Children recognise phonics as a tool for any reading and writing by embedding and applying phonics in every aspect of the curriculum. All reading books used match a child’s current phonetic ability/ phase of learning.
Reading and Phonics
Reading is fundamental and it is a vital step to the educational success of our pupils. It extends an opportunity to develop a rich vocabulary, influence high quality writing and also allows children to access other subjects.
We want our children to also develop a love of reading that will open their minds to a world of adventures and opportunities. We aim to develop their reading skills and provide opportunities that will take them beyond their day to day life experiences, developing a sense of curiosity and understanding of the world. Reading is central to day to day life in our school. Children are read to as a whole class daily, read in groups, read individually to an adult and read independently.
Our children’s journey to become fluent, independent readers begins at the very start of school in EYFS with Phonics.
The Pearson Phonics Bug programme follows an approach of synthesising phonemes associated with graphemes a child sees; learning to read by blending the sounds associated with the letters a child sees. Children are taught a daily structured, systematic, synthetic phonics session for approximately 30 minutes, following the Phonics Bug scheme. This is a DfE approved scheme and our school has complete fidelity to it. Daily sessions follow the same components:
- Revisit and review session – to reinforce prior learning to help children to know and remember more of their phonics learning
- Teach session for new learning – children learn a new grapheme/phoneme (letter/sound) correspondence
- Practise session – to consolidate new learning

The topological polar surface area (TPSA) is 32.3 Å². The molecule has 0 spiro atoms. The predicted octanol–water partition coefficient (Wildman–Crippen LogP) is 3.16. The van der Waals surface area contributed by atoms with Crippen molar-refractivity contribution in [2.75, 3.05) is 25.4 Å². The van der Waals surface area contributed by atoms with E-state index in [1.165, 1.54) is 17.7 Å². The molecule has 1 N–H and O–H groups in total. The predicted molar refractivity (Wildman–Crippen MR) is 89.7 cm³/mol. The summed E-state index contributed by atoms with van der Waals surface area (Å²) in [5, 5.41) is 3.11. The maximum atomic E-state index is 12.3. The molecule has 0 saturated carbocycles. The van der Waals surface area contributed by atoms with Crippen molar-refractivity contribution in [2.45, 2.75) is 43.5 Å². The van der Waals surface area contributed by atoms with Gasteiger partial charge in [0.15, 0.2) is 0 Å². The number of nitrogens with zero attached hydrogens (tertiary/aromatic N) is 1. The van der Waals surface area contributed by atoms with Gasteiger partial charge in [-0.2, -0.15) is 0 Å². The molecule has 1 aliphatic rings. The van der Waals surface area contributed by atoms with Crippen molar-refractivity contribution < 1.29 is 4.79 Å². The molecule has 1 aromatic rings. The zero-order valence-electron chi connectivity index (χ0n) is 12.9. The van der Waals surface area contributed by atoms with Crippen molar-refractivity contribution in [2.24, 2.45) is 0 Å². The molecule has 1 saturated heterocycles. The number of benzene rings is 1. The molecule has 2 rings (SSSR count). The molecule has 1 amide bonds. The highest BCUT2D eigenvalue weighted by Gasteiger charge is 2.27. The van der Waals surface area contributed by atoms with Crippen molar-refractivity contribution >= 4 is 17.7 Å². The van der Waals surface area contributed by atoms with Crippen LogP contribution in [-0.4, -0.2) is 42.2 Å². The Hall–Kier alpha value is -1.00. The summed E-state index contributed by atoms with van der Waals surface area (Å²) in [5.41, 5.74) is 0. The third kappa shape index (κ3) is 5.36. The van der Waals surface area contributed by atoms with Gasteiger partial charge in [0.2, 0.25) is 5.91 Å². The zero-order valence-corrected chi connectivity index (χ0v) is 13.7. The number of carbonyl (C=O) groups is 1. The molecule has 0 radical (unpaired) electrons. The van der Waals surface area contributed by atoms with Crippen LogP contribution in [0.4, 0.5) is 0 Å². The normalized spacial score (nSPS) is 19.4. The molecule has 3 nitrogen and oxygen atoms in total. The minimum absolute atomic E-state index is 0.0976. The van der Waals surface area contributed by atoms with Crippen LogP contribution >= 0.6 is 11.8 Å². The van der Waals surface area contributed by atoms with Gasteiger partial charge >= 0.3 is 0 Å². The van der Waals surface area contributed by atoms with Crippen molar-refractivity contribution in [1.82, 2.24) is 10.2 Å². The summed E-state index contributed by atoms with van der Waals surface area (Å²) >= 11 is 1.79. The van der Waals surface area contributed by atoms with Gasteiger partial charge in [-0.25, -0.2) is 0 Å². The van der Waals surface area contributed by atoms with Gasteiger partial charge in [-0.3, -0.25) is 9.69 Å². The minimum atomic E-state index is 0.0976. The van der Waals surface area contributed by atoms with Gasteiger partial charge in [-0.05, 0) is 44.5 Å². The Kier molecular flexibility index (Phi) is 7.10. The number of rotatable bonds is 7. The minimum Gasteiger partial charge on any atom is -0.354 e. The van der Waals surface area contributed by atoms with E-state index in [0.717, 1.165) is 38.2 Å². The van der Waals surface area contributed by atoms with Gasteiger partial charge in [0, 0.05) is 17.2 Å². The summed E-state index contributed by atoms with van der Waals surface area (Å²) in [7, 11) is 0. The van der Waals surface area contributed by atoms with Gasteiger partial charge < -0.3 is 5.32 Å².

- Application – children apply new learning into sentence reading or writing contexts to strengthen understanding
Grapheme/ phoneme (letter/ sound) correspondences for reading and spelling are taught in a specified order. ‘Tricky Words’ that cannot be decoded using phonics and need a whole word approach are also taught systematically throughout. Children are assessed regularly to ensure that any children experiencing difficulties are identified quickly and appropriate support can be put in place in a timely manner.
Bug Club Phonics E-books
Children read books from the Phonics Bug scheme that only contain phoneme/grapheme correspondences and ‘Tricky Words’ that they have already been taught. Some children may require additional support with their reading, and in that case, they receive additional phonics support. In addition to opportunities in school, children take books home to practise and apply their skills. Children and parents are encouraged to read each book together and reread these books to encourage children to read as fluently as possible. Children have log in details to their own Active Learn account where they can access a library rich with eBooks and phonics games to practise and reinforce their learning. In Reception and Year 1 E-books are allocated alongside a range of interactive games and sessions to support phoneme/grapheme correspondence.
As detailed above, a phonics-based approach is used to start our children on their independent reading journey. Children learn to decode books that are closely matched to the graphemes (letters) and phonemes (sounds) they are currently learning.
When children are able to read fluently and independently, they are assessed using the Star Reading system for Accelerated Reader. The assessment provides a standardised score and a reading age for the child. If they achieve the required standard, they are then eligible to begin using Accelerated Reader. Teachers monitor children’s reading scores to ensure the system is right for them. In our school, Accelerated Reader is used to help children to develop a motivation for and love of reading independently as well as helping them to progress.
This approach moves away from the traditional reading scheme to include real books by a range of popular, modern and classic authors and poets. There are also non-fiction texts, graphic novels and play scripts to name a few additional text types. The system determines the level of readability for this vast range of texts. After assessment, children are allocated a numerical range from which they can choose books. This is closely monitored by teachers and support staff.
There is an expectation that children will read for at least 25 minutes each day between home and school. Independent reading and level of understanding is confirmed through an online retrieval quiz taken on the completion of a book. The aim is for children to achieve a minimum of 85% success rate over the term. Children are rewarded for achieving an average of 85% or above for the books they’ve read and with an engaged time of 25 minutes per day. They also achieve reading certificates based on their targets.
Links for Children